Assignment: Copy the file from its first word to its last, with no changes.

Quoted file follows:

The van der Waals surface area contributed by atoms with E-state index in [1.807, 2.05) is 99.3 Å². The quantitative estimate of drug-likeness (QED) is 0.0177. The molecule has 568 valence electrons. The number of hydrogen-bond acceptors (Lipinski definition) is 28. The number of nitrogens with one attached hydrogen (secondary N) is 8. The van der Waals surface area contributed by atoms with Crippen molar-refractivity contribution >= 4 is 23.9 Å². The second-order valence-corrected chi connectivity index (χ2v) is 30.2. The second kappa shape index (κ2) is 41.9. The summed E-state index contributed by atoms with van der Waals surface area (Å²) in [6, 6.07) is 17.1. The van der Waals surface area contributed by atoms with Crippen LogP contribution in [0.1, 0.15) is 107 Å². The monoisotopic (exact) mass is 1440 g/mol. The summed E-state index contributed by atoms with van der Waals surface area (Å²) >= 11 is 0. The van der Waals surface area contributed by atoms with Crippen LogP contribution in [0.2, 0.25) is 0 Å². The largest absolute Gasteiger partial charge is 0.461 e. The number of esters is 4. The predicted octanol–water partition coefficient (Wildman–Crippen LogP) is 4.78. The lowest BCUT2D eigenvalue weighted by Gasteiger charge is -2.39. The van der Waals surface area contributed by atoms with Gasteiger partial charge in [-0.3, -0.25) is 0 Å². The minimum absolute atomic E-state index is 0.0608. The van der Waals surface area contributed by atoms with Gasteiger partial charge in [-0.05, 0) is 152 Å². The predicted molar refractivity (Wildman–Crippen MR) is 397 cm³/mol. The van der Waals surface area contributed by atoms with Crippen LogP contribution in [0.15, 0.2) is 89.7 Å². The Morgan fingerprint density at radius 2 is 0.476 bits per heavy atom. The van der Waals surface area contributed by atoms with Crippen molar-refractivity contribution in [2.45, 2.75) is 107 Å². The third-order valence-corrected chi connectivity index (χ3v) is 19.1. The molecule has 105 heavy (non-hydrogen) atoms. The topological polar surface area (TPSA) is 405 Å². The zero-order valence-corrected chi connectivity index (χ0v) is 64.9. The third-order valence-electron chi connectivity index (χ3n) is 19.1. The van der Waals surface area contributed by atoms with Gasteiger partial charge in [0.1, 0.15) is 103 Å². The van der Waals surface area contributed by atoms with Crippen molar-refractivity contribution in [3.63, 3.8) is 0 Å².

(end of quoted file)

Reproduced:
The van der Waals surface area contributed by atoms with E-state index in [1.807, 2.05) is 99.3 Å². The quantitative estimate of drug-likeness (QED) is 0.0177. The molecule has 568 valence electrons. The number of hydrogen-bond acceptors (Lipinski definition) is 28. The number of nitrogens with one attached hydrogen (secondary N) is 8. The van der Waals surface area contributed by atoms with Crippen molar-refractivity contribution >= 4 is 23.9 Å². The second-order valence-corrected chi connectivity index (χ2v) is 30.2. The second kappa shape index (κ2) is 41.9. The summed E-state index contributed by atoms with van der Waals surface area (Å²) in [6, 6.07) is 17.1. The van der Waals surface area contributed by atoms with Crippen LogP contribution in [0.1, 0.15) is 107 Å². The monoisotopic (exact) mass is 1440 g/mol. The summed E-state index contributed by atoms with van der Waals surface area (Å²) >= 11 is 0. The van der Waals surface area contributed by atoms with Crippen LogP contribution in [0.2, 0.25) is 0 Å². The largest absolute Gasteiger partial charge is 0.461 e. The number of esters is 4. The predicted octanol–water partition coefficient (Wildman–Crippen LogP) is 4.78. The lowest BCUT2D eigenvalue weighted by Gasteiger charge is -2.39. The van der Waals surface area contributed by atoms with Gasteiger partial charge in [-0.3, -0.25) is 0 Å². The minimum absolute atomic E-state index is 0.0608. The van der Waals surface area contributed by atoms with Gasteiger partial charge in [-0.05, 0) is 152 Å². The predicted molar refractivity (Wildman–Crippen MR) is 397 cm³/mol. The van der Waals surface area contributed by atoms with Crippen LogP contribution in [0.15, 0.2) is 89.7 Å². The Morgan fingerprint density at radius 2 is 0.476 bits per heavy atom. The van der Waals surface area contributed by atoms with Crippen molar-refractivity contribution in [2.45, 2.75) is 107 Å². The third-order valence-corrected chi connectivity index (χ3v) is 19.1. The molecule has 105 heavy (non-hydrogen) atoms. The topological polar surface area (TPSA) is 405 Å². The zero-order valence-corrected chi connectivity index (χ0v) is 64.9. The third-order valence-electron chi connectivity index (χ3n) is 19.1. The van der Waals surface area contributed by atoms with Gasteiger partial charge in [0.1, 0.15) is 103 Å². The van der Waals surface area contributed by atoms with Crippen molar-refractivity contribution in [3.63, 3.8) is 0 Å².